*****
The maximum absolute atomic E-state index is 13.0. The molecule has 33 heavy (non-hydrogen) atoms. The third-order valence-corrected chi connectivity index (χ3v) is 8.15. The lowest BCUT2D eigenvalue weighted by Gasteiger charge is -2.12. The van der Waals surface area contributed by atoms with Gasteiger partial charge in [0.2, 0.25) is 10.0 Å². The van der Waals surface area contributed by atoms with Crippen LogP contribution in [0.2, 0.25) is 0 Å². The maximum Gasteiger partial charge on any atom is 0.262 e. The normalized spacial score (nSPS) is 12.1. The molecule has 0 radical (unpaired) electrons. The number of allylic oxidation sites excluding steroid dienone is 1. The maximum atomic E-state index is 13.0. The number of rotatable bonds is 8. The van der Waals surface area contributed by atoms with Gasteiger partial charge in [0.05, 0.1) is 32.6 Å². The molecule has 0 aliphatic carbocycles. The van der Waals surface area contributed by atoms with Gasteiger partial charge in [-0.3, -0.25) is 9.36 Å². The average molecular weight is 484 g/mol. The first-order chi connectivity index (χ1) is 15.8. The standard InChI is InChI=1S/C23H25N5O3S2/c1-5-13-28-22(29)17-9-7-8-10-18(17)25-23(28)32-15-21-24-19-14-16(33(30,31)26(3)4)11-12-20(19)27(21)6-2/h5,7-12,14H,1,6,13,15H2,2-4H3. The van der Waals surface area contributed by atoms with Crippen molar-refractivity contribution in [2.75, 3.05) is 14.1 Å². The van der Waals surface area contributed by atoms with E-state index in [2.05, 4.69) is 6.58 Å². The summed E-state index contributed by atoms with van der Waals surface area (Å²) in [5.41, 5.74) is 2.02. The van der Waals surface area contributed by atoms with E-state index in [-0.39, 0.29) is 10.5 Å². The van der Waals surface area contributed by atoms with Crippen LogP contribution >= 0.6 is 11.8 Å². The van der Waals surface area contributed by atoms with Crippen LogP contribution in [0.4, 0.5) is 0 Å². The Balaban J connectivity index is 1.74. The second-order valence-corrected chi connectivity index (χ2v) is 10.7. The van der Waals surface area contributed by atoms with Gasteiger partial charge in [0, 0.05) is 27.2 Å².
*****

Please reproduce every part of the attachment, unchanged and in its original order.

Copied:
The maximum absolute atomic E-state index is 13.0. The molecule has 33 heavy (non-hydrogen) atoms. The third-order valence-corrected chi connectivity index (χ3v) is 8.15. The lowest BCUT2D eigenvalue weighted by Gasteiger charge is -2.12. The van der Waals surface area contributed by atoms with Gasteiger partial charge in [0.2, 0.25) is 10.0 Å². The van der Waals surface area contributed by atoms with Crippen LogP contribution in [0.2, 0.25) is 0 Å². The maximum Gasteiger partial charge on any atom is 0.262 e. The normalized spacial score (nSPS) is 12.1. The molecule has 0 radical (unpaired) electrons. The number of allylic oxidation sites excluding steroid dienone is 1. The maximum atomic E-state index is 13.0. The number of rotatable bonds is 8. The van der Waals surface area contributed by atoms with Gasteiger partial charge in [0.05, 0.1) is 32.6 Å². The molecule has 0 aliphatic carbocycles. The van der Waals surface area contributed by atoms with Gasteiger partial charge in [-0.3, -0.25) is 9.36 Å². The average molecular weight is 484 g/mol. The first-order chi connectivity index (χ1) is 15.8. The standard InChI is InChI=1S/C23H25N5O3S2/c1-5-13-28-22(29)17-9-7-8-10-18(17)25-23(28)32-15-21-24-19-14-16(33(30,31)26(3)4)11-12-20(19)27(21)6-2/h5,7-12,14H,1,6,13,15H2,2-4H3. The van der Waals surface area contributed by atoms with Crippen molar-refractivity contribution in [2.75, 3.05) is 14.1 Å². The van der Waals surface area contributed by atoms with E-state index in [2.05, 4.69) is 6.58 Å². The summed E-state index contributed by atoms with van der Waals surface area (Å²) in [5.41, 5.74) is 2.02. The van der Waals surface area contributed by atoms with E-state index in [-0.39, 0.29) is 10.5 Å². The van der Waals surface area contributed by atoms with Crippen LogP contribution >= 0.6 is 11.8 Å². The van der Waals surface area contributed by atoms with Crippen LogP contribution in [0.4, 0.5) is 0 Å². The Balaban J connectivity index is 1.74. The second-order valence-corrected chi connectivity index (χ2v) is 10.7. The van der Waals surface area contributed by atoms with Gasteiger partial charge in [0, 0.05) is 27.2 Å².